I’ve been steady with the Walkmen since September 2008. They were playing a gig in support for their impeccable album You and Me. Sadly, it was reported today that they are taking an “extreme hiatus” with “no future plans whatsoever.” I am so incredibly grateful for the opportunities I’ve had to see them. I’ve probably seen them four or five times to date.
A new mix of country-inspired tunes to satisfy all of your auditory needs:
I don’t expect you to like Night Beds. I feel as though they’re something I would have adored years ago, but I can’t seem to shake their very lovely debut album titled Country Sleep, an album I discovered earlier this year. There’s something really sappy about their tunes, but hell, I dig it, wholeheartedly.
I missed their first bout through Toronto at the Drake back in March. It’s unfortunate that the gig was the same night as Unknown Mortal Orchestra’s…
Oh yeah, and Night Bedds, AKA Winston Yellen, is a total fox:
Is it weird that I cannot help but think of this guy when I hear the name Winston?
More specifically the 17:00 point where he comments on the tune “Naked As We Came” and then goes on to perform the tune “Lion’s Mane.”
Sam Beam comments that he’s such an idiot for titling a song called “Naked As We Came,” because of all of the flack he received from giving it that name.
This is an all-request gig… Does it get better than that? For us, the audience, of course.
Watch the entire thing, there are a few very rewarding covers.
Bryce Dessner of my favourite band, the National, has sat down with Jian Ghomeshi to talk about his new project with the Kronos Quartet. I very fortunately had the opportunity to see his piece performed by the Kitchener Waterloo Symphony in Toronto. Rather than a quartet, the piece was performed by a sea of musicians. The conductor said at the end of the piece that it’s a song where players need to shake out their arms afterwards. Likewise, as the listener, I felt as though I had just finished a work out too. It’s a heavy piece, but it has some very beautiful bits.
Dessner will be talking to Ghomeshi over the next hour about his new project. You can stream it here.
GO SEE THIS FILM. Its Toronto run is likely ending soon, so head on over to the Bell Lightbox to see this gorgeous little film.
Countless times over the last week or so I’ve had to give a once sentence synopsis of the film. I’ve got it down to a light-hearted drama that follows two twenty-somethings working in a youth at risk home. That alone certainly does not give justice.
High fives to a trailer that uses Youth Lagoon in an absolutely perfect way.
This is it:
Well, Bejar’s done it again.
Five Spanish Songs marks his first release since 2011’s Kaputt. My appreciation for Bejar in any way has been in appreciation of his gorgeous album covers, the sole reason I purchased Kaputt on vinyl.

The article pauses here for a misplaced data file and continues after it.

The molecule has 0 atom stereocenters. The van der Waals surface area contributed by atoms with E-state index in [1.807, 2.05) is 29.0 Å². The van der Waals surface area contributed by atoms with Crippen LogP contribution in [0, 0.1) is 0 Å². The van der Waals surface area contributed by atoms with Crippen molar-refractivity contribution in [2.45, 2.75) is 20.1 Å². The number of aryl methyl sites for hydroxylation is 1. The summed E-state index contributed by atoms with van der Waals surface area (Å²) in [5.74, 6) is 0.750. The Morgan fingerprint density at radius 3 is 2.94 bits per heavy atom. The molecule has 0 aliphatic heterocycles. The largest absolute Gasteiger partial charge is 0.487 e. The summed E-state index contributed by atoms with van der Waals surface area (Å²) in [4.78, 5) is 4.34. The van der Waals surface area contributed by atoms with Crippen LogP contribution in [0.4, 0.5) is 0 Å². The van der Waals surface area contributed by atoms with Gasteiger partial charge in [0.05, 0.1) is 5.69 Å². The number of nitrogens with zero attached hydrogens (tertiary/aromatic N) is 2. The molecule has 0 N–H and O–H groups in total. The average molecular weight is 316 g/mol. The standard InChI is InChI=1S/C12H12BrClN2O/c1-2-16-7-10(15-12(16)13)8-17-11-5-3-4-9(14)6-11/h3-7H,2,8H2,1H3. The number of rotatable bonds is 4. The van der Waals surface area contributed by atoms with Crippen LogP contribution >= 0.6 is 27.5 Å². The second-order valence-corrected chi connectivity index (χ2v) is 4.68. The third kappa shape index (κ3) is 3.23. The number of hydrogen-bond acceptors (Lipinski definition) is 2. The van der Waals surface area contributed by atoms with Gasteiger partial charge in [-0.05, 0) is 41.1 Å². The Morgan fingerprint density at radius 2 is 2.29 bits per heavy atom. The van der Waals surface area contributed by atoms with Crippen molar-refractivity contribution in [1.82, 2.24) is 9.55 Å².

I can’t wait to get my hands (and ears) on Five Spanish Songs. The EP drops tomorrow.
Here’s a throwback to an old gem (pun unintended, but awesome) from the album Destroyer’s Rubies:
The first time I knowingly saw actor Bruce Dern in a film was in Hal Ashby film Coming Home. I recently watched him play the very minimalist role of Woody Grant in the Alexander Payne film Nebraska, a film made thirty five years after the release of Coming Home. Working in a cinema that is carefully curated has given me the great opportunity to see terrific films and be around people who appreciate them. A co-worker asked me yesterday what I thought about Nebraska and I felt challenged in the best way possible.
Nebraska was a simple film with very little driving the story. It was a buddy film, where its two very different characters were glued together by family loyalty. What I found so interesting in this film was the disintegration of family ties, while the unlikely strengthening others. In recently re-watching Sarah Polley’s documentary on her own family titled Stories We Tell, I found myself thinking about how much we really know about our families and the relationships we have with these people. In Nebraska, as much as their characters run away from the comforts of the family they have, however unknowingly they collide back into them just as fast. In that respect, it felt very real – your immediate family is who you’re stuck with.
There’s a certain anonymity that comes with the role of more senior actors. Perhaps Dern’s become almost unrecognizable in his old age, and June Squibb, who portrayed his better half in the film, will never be the next Jennifer Lawrence. This film however reserved the sassy, yet believable parts to the seniors. Eighty-four year-old Squibb, killed her role as Dern’s wife, Kate. She will apparently be taking on the role as Hannah Horvath’s grandmother in the show Girls
This shot in the film of the Nebraska state sign made a lot of sense of Omaha native Tim Kasher’s solo project’s band name, The Good Life. As well as Payne’s mention of Council Bluffs, Iowa, which was used in the terrific song “Album of the Year,” a prime contender for the ultimate break-up song… Move over CSN.
“We moved into a studio in Council Bluffs/To save a couple bucks”